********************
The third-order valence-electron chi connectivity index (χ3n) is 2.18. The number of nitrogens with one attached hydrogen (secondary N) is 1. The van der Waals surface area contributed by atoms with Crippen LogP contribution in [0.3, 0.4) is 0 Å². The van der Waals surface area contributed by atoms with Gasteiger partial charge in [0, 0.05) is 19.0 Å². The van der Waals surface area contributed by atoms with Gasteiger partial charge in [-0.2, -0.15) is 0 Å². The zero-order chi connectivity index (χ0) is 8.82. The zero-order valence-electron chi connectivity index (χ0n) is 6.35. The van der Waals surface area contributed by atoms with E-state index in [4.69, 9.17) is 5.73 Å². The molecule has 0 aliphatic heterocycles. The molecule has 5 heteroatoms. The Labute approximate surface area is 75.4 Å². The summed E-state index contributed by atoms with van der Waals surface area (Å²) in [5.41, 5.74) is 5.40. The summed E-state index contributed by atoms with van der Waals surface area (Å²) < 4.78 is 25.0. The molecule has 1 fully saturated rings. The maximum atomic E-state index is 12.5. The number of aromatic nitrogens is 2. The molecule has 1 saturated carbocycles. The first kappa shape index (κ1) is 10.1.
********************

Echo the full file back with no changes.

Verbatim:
The third-order valence-electron chi connectivity index (χ3n) is 2.18. The number of nitrogens with one attached hydrogen (secondary N) is 1. The van der Waals surface area contributed by atoms with Crippen LogP contribution in [0.3, 0.4) is 0 Å². The van der Waals surface area contributed by atoms with Gasteiger partial charge in [0, 0.05) is 19.0 Å². The van der Waals surface area contributed by atoms with Gasteiger partial charge in [-0.2, -0.15) is 0 Å². The zero-order chi connectivity index (χ0) is 8.82. The zero-order valence-electron chi connectivity index (χ0n) is 6.35. The van der Waals surface area contributed by atoms with E-state index in [4.69, 9.17) is 5.73 Å². The molecule has 0 aliphatic heterocycles. The molecule has 5 heteroatoms. The Labute approximate surface area is 75.4 Å². The summed E-state index contributed by atoms with van der Waals surface area (Å²) in [5.41, 5.74) is 5.40. The summed E-state index contributed by atoms with van der Waals surface area (Å²) < 4.78 is 25.0. The molecule has 1 fully saturated rings. The maximum atomic E-state index is 12.5. The number of aromatic nitrogens is 2. The molecule has 1 saturated carbocycles. The first kappa shape index (κ1) is 10.1.